CDC: Illinois ERs see 66 percent spike in opioid overdoses
The CDC encouraged hospitals to do more to combat outbreaks and prevent repeat overdoses
By Alexia Elejalde-Ruiz
WASHINGTON — Illinois emergency rooms experienced a 66 percent jump in opioid overdose visits last year, according to a new report that suggests the epidemic of heroin and prescription painkiller abuse is worsening in some states.
The federal Centers for Disease Control and Prevention released state emergency room data Tuesday in a report that encourages hospitals to do more to combat outbreaks and prevent repeat overdoses.
The report found opioid-related emergency room visits rose an average of 35 percent across 16 states between July 2016 and September 2017. The increase was worst in the Midwest and in large metropolitan areas.
In the Midwest, Wisconsin saw a 109 percent jump in suspected opioid overdose visits. Visits rose 35 percent in Indiana, 28 percent in Ohio and 21 percent in Missouri.
Data from emergency room visits, rather than overdose deaths, is useful because they show when and where people are overdosing, information states can use to identify where resources are needed, said Dr. Anne Schuchat, acting CDC director, in a conference call Tuesday with reporters. An ER visit also is a time when people can get help before their drug use kills them.
"We don't have to wait until it's too late," Schuchat said.
The report found that urban centers saw a greater increase in overdose visits than rural areas, which have traditionally been seen as the hardest hit by the nation's opioid epidemic.
Schuchat said that could reflect changes in the drug supply in urban centers like Chicago, where the practice of cutting heroin with fentanyl has exacerbated drug toxicity. But it could also be a statistical anomaly given that the data was from just 16 states.
After the Midwest, where opioid overdose visits rose an average of 70 percent, the largest regional increase was in the West, where the rise was 40 percent.
In the Northeast, opioid overdose emergency room visits rose by 105 percent in Delaware and 81 percent in Pennsylvania. But some states that historically have had the worst opioid problems, including Massachusetts, New Hampshire and Rhode Island, experienced statistically insignificant decreases in overdose visits.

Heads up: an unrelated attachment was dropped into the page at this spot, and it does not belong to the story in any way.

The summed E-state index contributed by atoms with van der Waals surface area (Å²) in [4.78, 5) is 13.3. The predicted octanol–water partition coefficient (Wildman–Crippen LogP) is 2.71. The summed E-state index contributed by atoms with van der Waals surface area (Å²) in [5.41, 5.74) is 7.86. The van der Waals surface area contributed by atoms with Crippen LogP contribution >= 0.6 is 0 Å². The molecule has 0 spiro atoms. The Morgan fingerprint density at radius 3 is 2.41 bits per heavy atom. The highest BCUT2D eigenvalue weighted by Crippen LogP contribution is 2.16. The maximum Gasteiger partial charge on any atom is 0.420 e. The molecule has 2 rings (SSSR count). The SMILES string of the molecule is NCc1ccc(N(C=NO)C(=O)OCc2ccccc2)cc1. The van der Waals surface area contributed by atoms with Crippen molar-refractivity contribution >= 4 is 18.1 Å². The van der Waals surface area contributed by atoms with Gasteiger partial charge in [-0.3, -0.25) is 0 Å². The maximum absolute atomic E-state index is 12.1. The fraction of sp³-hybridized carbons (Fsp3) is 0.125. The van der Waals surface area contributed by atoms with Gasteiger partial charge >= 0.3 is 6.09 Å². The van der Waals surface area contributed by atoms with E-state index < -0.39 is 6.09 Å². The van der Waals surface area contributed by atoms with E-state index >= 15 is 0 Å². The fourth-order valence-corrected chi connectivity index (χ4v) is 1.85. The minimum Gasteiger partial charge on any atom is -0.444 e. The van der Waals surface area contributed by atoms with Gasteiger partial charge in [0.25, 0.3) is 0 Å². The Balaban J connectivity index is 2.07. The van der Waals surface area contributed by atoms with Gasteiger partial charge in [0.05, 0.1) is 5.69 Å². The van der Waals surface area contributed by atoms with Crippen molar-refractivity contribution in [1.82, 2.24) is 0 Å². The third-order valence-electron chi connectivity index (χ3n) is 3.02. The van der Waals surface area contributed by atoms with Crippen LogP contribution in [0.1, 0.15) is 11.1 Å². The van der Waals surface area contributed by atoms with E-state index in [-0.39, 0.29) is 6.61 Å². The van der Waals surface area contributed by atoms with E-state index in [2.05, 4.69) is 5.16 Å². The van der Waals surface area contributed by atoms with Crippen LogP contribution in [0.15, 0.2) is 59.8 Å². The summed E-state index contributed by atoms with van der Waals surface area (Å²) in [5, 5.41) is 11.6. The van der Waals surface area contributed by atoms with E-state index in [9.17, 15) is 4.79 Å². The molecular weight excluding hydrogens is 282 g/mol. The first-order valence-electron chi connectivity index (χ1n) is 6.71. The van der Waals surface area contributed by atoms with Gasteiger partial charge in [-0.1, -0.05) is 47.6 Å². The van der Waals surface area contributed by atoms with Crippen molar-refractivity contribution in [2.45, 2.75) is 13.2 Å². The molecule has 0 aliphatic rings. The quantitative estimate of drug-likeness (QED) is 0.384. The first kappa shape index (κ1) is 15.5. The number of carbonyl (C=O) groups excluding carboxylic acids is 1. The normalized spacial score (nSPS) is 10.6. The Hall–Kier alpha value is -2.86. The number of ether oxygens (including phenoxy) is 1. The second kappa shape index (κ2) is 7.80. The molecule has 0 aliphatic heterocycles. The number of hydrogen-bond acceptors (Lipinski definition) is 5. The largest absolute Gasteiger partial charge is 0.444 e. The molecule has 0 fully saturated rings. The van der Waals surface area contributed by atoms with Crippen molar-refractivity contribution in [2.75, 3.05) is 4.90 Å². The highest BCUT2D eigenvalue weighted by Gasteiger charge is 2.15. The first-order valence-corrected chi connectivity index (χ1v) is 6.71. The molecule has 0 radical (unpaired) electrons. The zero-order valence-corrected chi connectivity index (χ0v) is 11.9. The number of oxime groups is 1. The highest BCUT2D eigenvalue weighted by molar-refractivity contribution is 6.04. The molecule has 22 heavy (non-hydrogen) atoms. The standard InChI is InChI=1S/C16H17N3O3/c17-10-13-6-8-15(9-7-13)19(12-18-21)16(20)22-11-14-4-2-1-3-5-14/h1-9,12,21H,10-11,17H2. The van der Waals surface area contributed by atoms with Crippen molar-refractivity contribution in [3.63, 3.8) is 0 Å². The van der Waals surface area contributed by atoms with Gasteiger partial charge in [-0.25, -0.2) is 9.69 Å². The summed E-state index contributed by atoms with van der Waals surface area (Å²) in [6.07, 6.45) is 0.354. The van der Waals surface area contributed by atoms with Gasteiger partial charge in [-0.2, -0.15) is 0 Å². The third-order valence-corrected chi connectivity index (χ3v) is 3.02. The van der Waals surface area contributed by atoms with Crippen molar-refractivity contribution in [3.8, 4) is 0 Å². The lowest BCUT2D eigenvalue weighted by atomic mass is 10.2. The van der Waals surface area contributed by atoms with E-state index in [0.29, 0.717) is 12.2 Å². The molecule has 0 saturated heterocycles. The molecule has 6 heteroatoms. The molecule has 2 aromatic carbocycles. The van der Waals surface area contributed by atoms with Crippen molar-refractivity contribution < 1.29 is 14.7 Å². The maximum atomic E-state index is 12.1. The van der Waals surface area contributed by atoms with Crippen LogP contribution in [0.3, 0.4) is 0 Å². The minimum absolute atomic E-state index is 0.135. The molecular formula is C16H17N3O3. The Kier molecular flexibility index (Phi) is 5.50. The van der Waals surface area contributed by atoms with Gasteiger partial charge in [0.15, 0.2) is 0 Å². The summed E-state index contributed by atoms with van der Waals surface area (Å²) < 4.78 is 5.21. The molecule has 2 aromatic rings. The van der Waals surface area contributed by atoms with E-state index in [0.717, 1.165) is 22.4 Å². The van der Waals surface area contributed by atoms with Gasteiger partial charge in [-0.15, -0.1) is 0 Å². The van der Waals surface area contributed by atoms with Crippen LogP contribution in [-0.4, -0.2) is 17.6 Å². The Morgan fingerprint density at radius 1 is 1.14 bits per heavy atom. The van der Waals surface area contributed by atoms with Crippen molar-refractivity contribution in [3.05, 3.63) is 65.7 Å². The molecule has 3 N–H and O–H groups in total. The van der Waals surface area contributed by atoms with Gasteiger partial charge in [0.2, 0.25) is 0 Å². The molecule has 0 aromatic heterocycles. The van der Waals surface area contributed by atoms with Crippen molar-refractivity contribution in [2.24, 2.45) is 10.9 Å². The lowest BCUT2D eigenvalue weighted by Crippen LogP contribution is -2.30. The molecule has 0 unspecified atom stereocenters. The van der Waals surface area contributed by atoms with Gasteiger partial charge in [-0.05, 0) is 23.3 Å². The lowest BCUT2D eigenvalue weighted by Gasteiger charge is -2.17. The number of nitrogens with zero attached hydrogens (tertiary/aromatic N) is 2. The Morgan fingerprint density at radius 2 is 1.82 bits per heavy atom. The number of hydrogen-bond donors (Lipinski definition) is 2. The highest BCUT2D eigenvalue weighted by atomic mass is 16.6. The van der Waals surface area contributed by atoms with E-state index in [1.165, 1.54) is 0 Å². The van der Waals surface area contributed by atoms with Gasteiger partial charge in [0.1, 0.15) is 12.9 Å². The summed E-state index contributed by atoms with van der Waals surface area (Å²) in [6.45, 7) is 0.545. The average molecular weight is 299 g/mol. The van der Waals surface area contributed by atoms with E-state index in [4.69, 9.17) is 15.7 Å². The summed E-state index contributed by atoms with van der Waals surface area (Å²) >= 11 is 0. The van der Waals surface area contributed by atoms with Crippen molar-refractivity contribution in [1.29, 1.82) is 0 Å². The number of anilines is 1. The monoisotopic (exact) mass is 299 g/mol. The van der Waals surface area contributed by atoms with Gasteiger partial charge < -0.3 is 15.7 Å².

In the Southeast, which at 14 percent had the lowest regional increase in overdose visits, Kentucky reported a statistically significant decrease of 15 percent.
It isn't clear if that's because those hard-hit states have been devoting resources to tackle the problem for longer and are seeing success, or because their rates were so high that they couldn't get higher, Schuchat said.
"We hope that it's a positive sign that will persist," she said. But, she later added, "whether we are seeing real, true persistent declines or they are statistic fluctuations, we just don't know yet."
While the report is "concerning," Schuchat said there is opportunity to forge partnerships between hospitals, law enforcement and community groups to address the crisis.
Among the CDC's recommendations are: to alert communities to overdoses seen in emergency rooms and coordinate a timely response; to increase distribution of naloxone, a drug that reverses overdoses, to first responders and community members; to increase access to mental health services and medications that assist with opioid addiction; and to support harm-reduction programs such as screening for needle-related diseases like HIV and hepatitis B and C.
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